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   I suppose this is the jet age... (August 9, 1986)

I suppose this is the jet age.

Yesterday morning, barely 24 hours back, less if you take the time difference into account, I was having an Anglo-Chinese breakfast of scrambled eggs and bacon, plaice, marshmellows, hash browns, kanji and jasmine tea at the Hong Kong Hilton.

A few hours later, I was wearing a disposable white plastic raincoat and boarding a Cathay Pacific Lokheed Super Tristar.

The journey back was smooth, the aircraft cruising 32,000 feet above the typhoon-tossed South China Sea, only occasionally buckling into an air pocket. The voice of the captain, coming across the public address system, was also Anglo-Chinese and very reassuring. Hong Kong has this unique advantage of Oriental brains and Western expertise, a combination that has made its airline among the safest and most charming in the world.

Down below, beyond the fleecy white clouds, I could picture the Viet Nam coastline, then Laos, the Gulf of Thailand. On board, the Cathay air hostesses, dressed unfussily in working clothes, were giving a demonstration of their combined linguistic talents-English, Cantonese, Korean, Thai Hindi, a language for each passenger on board, first or economy. Out of Bombay and on way to Dubai, Korean would be replaced by Arabic.

I am a nervous air traveller, or think I am a nervous air traveller, so I consume a lot of on board liquor. Carlsburg Beer, Dewar's Whisky, Bordeaux Wine, Martell Congnac, with the evening snacks of smoked salmon and artichoke, and later with the dinner.

Outside, an hour had been gained and the green neatly-squared rice fields of Thailand were rising at great speed towards the aircraft. All Thailand is green and flat and criss-crossed with waterways, a perfect aerial view of the rice-bowl of Asia.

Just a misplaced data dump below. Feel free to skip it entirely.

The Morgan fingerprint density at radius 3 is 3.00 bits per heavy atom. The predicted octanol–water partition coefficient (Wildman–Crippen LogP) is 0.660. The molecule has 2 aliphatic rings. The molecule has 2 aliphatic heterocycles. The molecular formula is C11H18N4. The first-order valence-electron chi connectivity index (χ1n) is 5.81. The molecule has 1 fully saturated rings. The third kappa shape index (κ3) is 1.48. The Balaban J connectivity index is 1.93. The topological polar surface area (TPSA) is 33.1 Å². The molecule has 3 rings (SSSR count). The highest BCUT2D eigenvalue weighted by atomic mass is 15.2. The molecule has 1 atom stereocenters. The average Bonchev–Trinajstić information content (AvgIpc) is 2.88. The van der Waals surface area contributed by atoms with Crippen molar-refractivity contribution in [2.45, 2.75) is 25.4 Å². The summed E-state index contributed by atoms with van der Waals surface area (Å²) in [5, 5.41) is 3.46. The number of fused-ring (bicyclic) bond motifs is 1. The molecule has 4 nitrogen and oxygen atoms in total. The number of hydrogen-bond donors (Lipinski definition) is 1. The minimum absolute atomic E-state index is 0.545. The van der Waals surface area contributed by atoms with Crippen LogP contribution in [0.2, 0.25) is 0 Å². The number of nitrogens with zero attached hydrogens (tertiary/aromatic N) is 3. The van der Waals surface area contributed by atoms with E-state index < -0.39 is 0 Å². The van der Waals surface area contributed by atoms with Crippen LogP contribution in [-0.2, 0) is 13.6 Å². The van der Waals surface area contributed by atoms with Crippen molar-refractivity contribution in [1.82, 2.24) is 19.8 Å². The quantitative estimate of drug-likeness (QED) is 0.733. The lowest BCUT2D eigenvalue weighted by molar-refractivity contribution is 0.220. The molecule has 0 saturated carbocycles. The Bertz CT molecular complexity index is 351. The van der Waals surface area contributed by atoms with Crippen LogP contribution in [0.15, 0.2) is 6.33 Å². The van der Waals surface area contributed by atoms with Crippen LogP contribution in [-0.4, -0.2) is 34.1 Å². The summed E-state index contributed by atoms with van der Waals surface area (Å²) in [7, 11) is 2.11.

Bangkok came with a perfect three point landing, one again a triumph of Anglo-Chinese navigational abilities. The transit lounge sold jade and displayed the first Arabs of the Far East. The Arabs, as such, are a timid race, they do not venture far from home territory. So far, an Arab holiday was only up to Bombay, now they have moved a little farther, to Bangkok.

It was night by the time, we left Bankok, and moving westward it was going to be a long night. The aircraft moved through a continuous twilight a hundred miles south of Rangoon, then over the Bay of Bengal, entering India at Vizagapatnam, travelling between Hyderabad and Nagpur, across the Deccan Plateau, to Bombay.

All cities look pretty from the air, Bombay looks no less; rows of lights walking into the sea. "Thank you for flaying Cathay Pacific," says the air hostess.

It was after I had landed that somebody told me that among the Pan Am dead was the charming air hostess daughter of my good friend and esteemed colleague, Harish Bhanot of the Hindustan Times. only six months ago she had joined Pan Am and already she had been promoted as chief air hostess. Then death at the hands of assassins. That too, I suppose, is a part of the jet-age.

 
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